16-year-old Mustafa speaks great english, even though he never attended school. He speaks Dari, Pashtu and Urdu also, which he learnt from obsessively watching Bollywood films where he grew up in rural Nangarhar, Afghanistan. On his family’s farm he looked after sheep and helped out with chores, until as a teenage boy he was given the opportunity to travel to Kabul and learn english on an intensive course put on by an INGO. He had hoped to make a career as an interpreter, but when he returned home, life suddenly became very dangerous. His cousins, members of the Taliban, were angered by his new language skills and so kidnapped him and for over a month they held him in a compound and tortured him – as a result he has bad scarring up both of his legs. Later Mustafa escaped and found his way home, where there was no sign of his mother or sisters. Knowing he could never be safe in Afghanistan while the Taliban were there, a friend of his family gave him the money he needed to flee to Europe.
Nine months later and Mustafa now lives in East London with his Uncle, Aunt and two young cousins, both born in the UK. He tells stories about the fun he has playing with them and how they’ve made it their mission to perfect his English. Now he has a family, he has his own room and he has his big plans for the future. But the last nine months travelling overland from Afghanistan and living in the Jungle in Calais have changed him. Mustafa says is the biggest difference now for him is feeling safe. “In Calais we couldn’t move around because it was too dangerous. Some people were killed in Calais and here we are safe.”
In Calais, Mustafa shared a two-man tent with another boy on the edge of the dusty main road into the Jungle. He used to cook his meals while sat on an overturned shopping trolley, over a wood burning stove in a flooded ‘kitchen’ tent. In the camp he regularly had his belongings stolen, including the phone he used to contact his family in the UK and one time he came back from being with friends to find his tent wasn’t where he had left it. One evening, Mustafa camped out with a sleeping bag outside the immigration office in the centre of town so that he could beat the morning queue. That night he was ambushed by a large group of angry local men who came at him with knives. He ran for his life and hid in a garden, where he was able to contact a volunteer who came in a car and picked him up. He still thinks about this incident “You know what happened to me there in Calais”.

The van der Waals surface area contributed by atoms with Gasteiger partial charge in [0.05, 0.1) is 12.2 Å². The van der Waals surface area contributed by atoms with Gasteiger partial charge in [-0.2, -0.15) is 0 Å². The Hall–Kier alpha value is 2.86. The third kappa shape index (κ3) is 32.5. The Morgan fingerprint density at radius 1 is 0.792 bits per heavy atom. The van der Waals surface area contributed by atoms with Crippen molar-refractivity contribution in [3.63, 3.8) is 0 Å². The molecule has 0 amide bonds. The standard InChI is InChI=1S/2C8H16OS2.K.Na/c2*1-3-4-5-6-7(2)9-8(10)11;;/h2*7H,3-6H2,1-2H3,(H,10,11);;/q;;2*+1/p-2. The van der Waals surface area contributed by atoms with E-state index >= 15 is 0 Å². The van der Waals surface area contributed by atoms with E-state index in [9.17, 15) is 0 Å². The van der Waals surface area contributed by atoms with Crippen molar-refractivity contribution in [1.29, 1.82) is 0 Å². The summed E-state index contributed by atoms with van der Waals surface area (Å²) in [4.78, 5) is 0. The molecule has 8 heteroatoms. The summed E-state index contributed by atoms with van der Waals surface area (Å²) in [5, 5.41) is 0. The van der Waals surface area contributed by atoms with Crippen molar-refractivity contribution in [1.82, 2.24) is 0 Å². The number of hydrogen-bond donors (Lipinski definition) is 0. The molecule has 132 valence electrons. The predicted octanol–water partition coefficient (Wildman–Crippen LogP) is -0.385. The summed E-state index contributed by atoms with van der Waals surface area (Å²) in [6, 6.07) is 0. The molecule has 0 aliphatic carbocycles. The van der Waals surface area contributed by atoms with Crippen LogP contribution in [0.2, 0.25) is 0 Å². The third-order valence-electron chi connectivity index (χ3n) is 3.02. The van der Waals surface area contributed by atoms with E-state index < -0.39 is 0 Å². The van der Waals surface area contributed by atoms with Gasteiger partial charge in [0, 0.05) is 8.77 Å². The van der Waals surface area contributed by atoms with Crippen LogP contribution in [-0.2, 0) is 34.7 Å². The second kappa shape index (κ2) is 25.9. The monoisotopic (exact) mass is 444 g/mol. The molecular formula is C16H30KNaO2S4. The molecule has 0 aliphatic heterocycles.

In London, life has been calm but slow. He gets to spend time with his family “Sometimes we get together with each other, we sit together, we eat together, that is a great thing for us.” He’s made friends locally including one boy who was in Calais too “We just met in the park. Some of the Afghan boys want to play cricket so they were coming to our local park and we were getting together. After that we get together to play more cricket.”
Having waited four months since arriving, Mustafa has finally been told he can attend the local school next week, after the Easter break. He’s looking forward to meeting new people, to improving his english some more and studying computer science. “At home we have a small computer. I’d love to learn about computers more.” In the future he’d like to go to college.
Every Wednesday Mustafa goes to The Children’s Society in London to meet other young people like himself who have been through similar experiences. One day they took the group out on a trip ten pin bowling (something he’s never experience before). Last week he had his asylum interview with the Home Office that lasted four hours. They asked him about his statement, but he was told by his lawyer that it went well, so he’s happy.
This information was collected by our long-term volunteer Benny Hunter.
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Photographer: Guillem Trius/Al Jazeera